Evolutionary Bioinformatics

 
Samuel Butler (1835-1902) who, with Ewald Hering, saw heredity as the transfer of stored information. This self portrait is reproduced with the permission of the Master and Fellows of St. John's College, Cambridge

The double-helical structure of DNA, with base A pairing with base T, and base G pairing with base C. This figure was kindly prepared for the book by  Richard R. Sinden

Erwin Chargaff (1905-2002) whose four "rules" provide the foundation for the book. This photograph is reproduced from the collection of the National Library of Medicine, Washington.

Donald R. Forsdyke

 

Published by Springer (November 2006) 

 

Books on bioinformatics began appearing in the mid 80s and primarily served gene-hunters, and biologists who wished to construct family trees showing tidy lines of descent. Given the great pharmaceutical industry interest in genes, this trend has continued in most subsequent texts. These deal extensively with the exciting topic of gene discovery and searching databases, but hardly consider genomes as information channels through which multiple forms and levels of information, including genic information, have passed through the generations. 

    This book identifies the types of information that genomes transmit, shows how competition between different types is resolved in the genomes of different organisms, and identifies the evolutionary forces involved. The early chapters relate the form of information with which we are most familiar, namely written texts, to the DNA text that is our genome. This lends itself well to introducing historical aspects dating back to the nineteenth century.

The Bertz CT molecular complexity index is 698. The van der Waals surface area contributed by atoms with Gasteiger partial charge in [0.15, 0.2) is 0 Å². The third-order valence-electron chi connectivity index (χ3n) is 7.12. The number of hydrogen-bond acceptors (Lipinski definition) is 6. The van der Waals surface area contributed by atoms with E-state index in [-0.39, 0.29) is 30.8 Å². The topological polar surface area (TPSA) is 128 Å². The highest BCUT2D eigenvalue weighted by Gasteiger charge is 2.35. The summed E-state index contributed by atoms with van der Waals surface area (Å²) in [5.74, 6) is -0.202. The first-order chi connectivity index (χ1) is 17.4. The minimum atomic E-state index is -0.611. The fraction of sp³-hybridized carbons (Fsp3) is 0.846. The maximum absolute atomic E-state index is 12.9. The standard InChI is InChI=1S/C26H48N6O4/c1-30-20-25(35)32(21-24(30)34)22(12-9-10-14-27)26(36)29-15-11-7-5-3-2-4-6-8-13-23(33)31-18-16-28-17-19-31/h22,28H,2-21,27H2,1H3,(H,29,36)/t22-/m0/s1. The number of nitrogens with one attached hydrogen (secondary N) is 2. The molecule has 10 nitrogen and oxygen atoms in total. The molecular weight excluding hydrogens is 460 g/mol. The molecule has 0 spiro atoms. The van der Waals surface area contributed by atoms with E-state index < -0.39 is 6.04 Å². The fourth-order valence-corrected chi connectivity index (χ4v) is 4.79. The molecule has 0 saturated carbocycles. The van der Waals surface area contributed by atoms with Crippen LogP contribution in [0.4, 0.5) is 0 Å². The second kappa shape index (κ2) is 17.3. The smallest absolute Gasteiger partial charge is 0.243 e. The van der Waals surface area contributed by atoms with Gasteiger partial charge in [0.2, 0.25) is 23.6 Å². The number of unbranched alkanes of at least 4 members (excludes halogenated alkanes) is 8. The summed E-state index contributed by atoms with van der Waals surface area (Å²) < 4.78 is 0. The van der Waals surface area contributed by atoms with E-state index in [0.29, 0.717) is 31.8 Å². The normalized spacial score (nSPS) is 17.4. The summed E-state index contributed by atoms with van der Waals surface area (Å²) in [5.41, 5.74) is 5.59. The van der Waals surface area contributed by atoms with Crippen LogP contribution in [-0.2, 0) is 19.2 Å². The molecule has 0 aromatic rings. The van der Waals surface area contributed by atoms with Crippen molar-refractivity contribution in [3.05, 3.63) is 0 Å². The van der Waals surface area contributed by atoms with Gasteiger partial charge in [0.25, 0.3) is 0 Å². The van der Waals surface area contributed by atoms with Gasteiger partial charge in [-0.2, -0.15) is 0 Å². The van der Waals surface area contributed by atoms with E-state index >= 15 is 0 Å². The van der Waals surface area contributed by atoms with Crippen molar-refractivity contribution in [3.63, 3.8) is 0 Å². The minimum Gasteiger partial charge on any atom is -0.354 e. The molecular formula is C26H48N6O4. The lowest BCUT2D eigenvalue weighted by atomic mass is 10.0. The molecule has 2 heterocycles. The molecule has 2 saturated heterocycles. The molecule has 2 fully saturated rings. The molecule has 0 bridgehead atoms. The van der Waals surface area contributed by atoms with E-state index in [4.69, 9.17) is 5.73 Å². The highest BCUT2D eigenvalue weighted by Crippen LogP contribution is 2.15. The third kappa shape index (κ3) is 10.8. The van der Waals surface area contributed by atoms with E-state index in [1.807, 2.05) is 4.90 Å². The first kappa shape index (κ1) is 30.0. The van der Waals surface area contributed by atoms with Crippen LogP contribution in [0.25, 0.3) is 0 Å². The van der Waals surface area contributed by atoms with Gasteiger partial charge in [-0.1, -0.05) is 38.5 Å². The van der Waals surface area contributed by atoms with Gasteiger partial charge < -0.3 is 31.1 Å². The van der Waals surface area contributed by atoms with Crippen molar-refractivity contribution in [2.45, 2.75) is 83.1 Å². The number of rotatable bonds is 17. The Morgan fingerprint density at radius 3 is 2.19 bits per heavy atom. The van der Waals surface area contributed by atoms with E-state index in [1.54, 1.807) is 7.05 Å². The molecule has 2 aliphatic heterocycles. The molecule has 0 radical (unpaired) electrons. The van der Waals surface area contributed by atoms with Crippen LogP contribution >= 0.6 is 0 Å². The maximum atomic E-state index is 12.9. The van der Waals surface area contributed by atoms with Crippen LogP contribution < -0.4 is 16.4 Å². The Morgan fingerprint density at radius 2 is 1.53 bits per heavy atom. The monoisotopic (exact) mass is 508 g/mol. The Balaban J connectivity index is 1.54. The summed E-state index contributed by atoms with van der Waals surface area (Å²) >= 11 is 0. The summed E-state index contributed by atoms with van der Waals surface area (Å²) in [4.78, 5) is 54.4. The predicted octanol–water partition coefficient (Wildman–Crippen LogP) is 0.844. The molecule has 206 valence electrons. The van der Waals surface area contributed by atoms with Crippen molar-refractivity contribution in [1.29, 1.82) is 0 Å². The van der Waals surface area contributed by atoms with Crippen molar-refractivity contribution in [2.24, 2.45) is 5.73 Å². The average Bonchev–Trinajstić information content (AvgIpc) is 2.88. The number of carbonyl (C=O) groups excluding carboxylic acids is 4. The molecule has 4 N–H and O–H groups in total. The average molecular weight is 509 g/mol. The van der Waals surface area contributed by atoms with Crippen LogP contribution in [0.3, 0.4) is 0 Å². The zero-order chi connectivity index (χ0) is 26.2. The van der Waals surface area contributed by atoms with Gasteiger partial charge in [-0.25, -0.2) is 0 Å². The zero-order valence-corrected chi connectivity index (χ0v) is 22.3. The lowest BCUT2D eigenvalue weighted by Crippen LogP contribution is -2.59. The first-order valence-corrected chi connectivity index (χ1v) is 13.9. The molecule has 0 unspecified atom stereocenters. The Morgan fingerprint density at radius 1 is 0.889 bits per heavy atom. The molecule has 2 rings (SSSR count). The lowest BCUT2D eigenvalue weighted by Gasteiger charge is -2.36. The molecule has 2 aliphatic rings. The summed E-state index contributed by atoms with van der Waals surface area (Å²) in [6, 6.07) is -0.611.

Prologue – To Select is Not To Preserve  IX-XX  
     
Chapters    
Part 1. Information and DNA   1
1 Memory – A Phenomenon of Arrangement 3
2 Chargaff’s First Parity Rule  29
3 Information Levels and Barriers    47
     
Part 2. Parity and Non-Parity 67
4 Chargaff’s Second Parity Rule 69
5 Stems and Loops  89
6 Chargaff’s Cluster Rule  105
     
Part 3. Mutation and Speciation 119
7 Species Survival and Arrival  121
8 Chargaff’s GC rule 155
     
Part 4. Conflict within Genomes 181
9 Conflict Resolution 183
10 Exons and Introns  207
11 Complexity 225
     
Part 5. Conflict between Genomes 248
12 Self/Not-Self?  250
13 The Crowded Cytosol 273
     
Part 6. Sex and Error-Correction 291
14 Rebooting the Genome   293
15 The Fifth Letter 315
     
Epilogue – To Perceive is Not To Select  325
     
Appendix 1 What the Graph Says     337
Appendix 2 Scoring Information Potential   343
Appendix 3 No Line? 347
     
Acknowledgements, References and Index 357 -424

ISBN: 0-387-33418-1      86 illustrations       $59.00    £44.95

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This page was established in February 2006 and was last edited 20 Nov 2006 by D. R. Forsdyke. The double-helix figure was kindly prepared by Richard R. Sinden, adapted from his book DNA Structure and Function with the permission of the publisher. Permission to reproduce the photograph of Samuel Butler was given by the Master and Fellows of St. John's College, Cambridge. The photograph of Erwin Chargaff is from the collection of the National Library of Medicine, Washington, USA.